from the ask-a-master-license-delver dept.
dp619 writes "Capped per-unit royalties make FAT licensing agreements permissible under the GPL, and SD Times has found that Microsoft's public license policy caps royalties at $250k. If the royalties are capped — as they seem to be — TomTom should be able to license FAT without violating the GPL. And if that is the case ... TomTom needs some serious explaining to do as to why they aren't licensing FAT. That said, Microsoft still needs to explain why it just cannot say that folks won't violate the GPL if they license FAT under its terms."
Spikeles writes: "Recently i downloaded The Virgin Digital player from their website and played around with it. Before i had even installed it though, i had to agree with the license agreement. Now i've read some of these in my time, but that one was the hands down the funniest i've ever read. Here's a snippet:
This software is licensed to you only for the reproduction of music
and/or video that you own or have the expressed right to use as the
software allows. Any attempt to reproduce copyrighted material that
you are not expressly permitted to use is not legal, not good for the
economy, and not nice. Furthermore, it is not cool, it is not kosher,
nor is it the kind of thing that your parents would be proud of. Put
the kibosh on it. Hey, are you reading this thing? I didn't think so.
Nobody ever really does, do they? Except the lawyers who write it.
Think about it — you're a lawyer, making god-knows-how-much and hour,
and this is the best you can come up with? Lame.
Now, after reading this, it put me in the mind of Google, with their Google Copernicus Center is hiring article, and their general humour in their apps like the cheese at maximum zoom in the moon maps.
So my question is, what does the Slashdot community think of these types of things? Unprofessional? Good marketing sense? And what other companies do you know of that don't take themselves too seriously?"
He writes: A few days ago I found a perfectly legal search request that makes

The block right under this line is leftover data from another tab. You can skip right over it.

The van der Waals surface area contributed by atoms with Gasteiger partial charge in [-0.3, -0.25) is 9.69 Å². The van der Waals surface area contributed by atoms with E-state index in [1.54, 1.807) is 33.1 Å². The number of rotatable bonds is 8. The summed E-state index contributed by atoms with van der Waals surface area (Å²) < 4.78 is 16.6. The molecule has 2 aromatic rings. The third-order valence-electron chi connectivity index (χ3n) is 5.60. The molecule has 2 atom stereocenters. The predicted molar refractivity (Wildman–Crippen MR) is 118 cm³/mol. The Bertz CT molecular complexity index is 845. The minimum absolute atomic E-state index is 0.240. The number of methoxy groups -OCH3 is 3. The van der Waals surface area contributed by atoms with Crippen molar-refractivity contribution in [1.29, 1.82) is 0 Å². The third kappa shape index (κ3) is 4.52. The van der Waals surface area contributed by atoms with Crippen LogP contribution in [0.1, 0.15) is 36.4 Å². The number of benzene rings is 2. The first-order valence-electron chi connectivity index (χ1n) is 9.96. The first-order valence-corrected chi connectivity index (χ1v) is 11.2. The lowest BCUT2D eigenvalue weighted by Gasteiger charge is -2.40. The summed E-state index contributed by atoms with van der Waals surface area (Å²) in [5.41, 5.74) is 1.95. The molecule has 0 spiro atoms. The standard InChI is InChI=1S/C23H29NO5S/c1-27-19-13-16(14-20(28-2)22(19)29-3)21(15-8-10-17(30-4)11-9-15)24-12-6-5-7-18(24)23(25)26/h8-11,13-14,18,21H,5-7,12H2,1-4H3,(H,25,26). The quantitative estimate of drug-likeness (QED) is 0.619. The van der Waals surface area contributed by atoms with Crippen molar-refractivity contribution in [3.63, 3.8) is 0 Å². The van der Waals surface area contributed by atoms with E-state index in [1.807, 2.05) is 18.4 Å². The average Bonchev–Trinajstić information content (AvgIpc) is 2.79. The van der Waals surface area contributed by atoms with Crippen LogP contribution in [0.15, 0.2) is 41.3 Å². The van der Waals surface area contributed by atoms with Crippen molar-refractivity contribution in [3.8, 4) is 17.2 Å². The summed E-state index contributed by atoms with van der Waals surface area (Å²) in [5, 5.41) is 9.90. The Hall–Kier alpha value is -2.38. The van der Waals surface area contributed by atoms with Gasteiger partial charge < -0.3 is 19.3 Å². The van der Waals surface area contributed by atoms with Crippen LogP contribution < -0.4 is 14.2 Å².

Google expose millions of email addresses from all over the world
(problem authenticated by slashdot if you read this).
!!! CAUTION !!! This explanation is for authentication only. DO NOT PUBLISH IT !!!
Searching for "at * dot"
returns 50M pages, each having at least one address. Because only the first 1000 pages are available,
the request must be splitted by top-level domain ("at * dot com", "at * dot org",...), by country-code
("at * dot ca", "at * dot fr",...) or by domain ("at slashdot dot org",...).
Each request can be splitted once again using Google's selection by country and language, and all this can be done
for all languages (translate "at" and "dot"). It can also be repeated using "at * dot * dot", so I think that the word
"millions" is not exagerated.
!!!!!!!!! End of explanation !!!!!!!
So on Sunday Dec 3 I wrote to their security desk about it.
I received a reply (ref:#87529870) three days later saying
"thanks we'll investigate". Not really DefCon One frenzy.
And they don't seem to particularly care about me spreading
the trick all over the Internet. It's been 9 days now and
absolutely nothing has changed, so I'd like to know what
Slashdot readers would do in such case. How long am I supposed to
wait before I can talk about it ? Could I have problems for doing
so when apparently Google is not bothered.
goldseries writes: "The LA times reports on NASA's plan to establish a permanent base on the moon
with in two decades. The base would be occupied by an international group of scientists. Possible uses would include observatories on the dark side of the moon, and use as a way station on the way to Mars. This would be the realization of President Bush's Vision for Space Exploration which mandated a return to the moon by 2020. NASA plans to locate the base on either the north or south poll because those area are relatively unexplored, of a more moderate temperature that the hot bright side or freezing dark side, and may contain crystallized water due to high levels of hydrogen detected earlier. I for one will be interested to see this happen."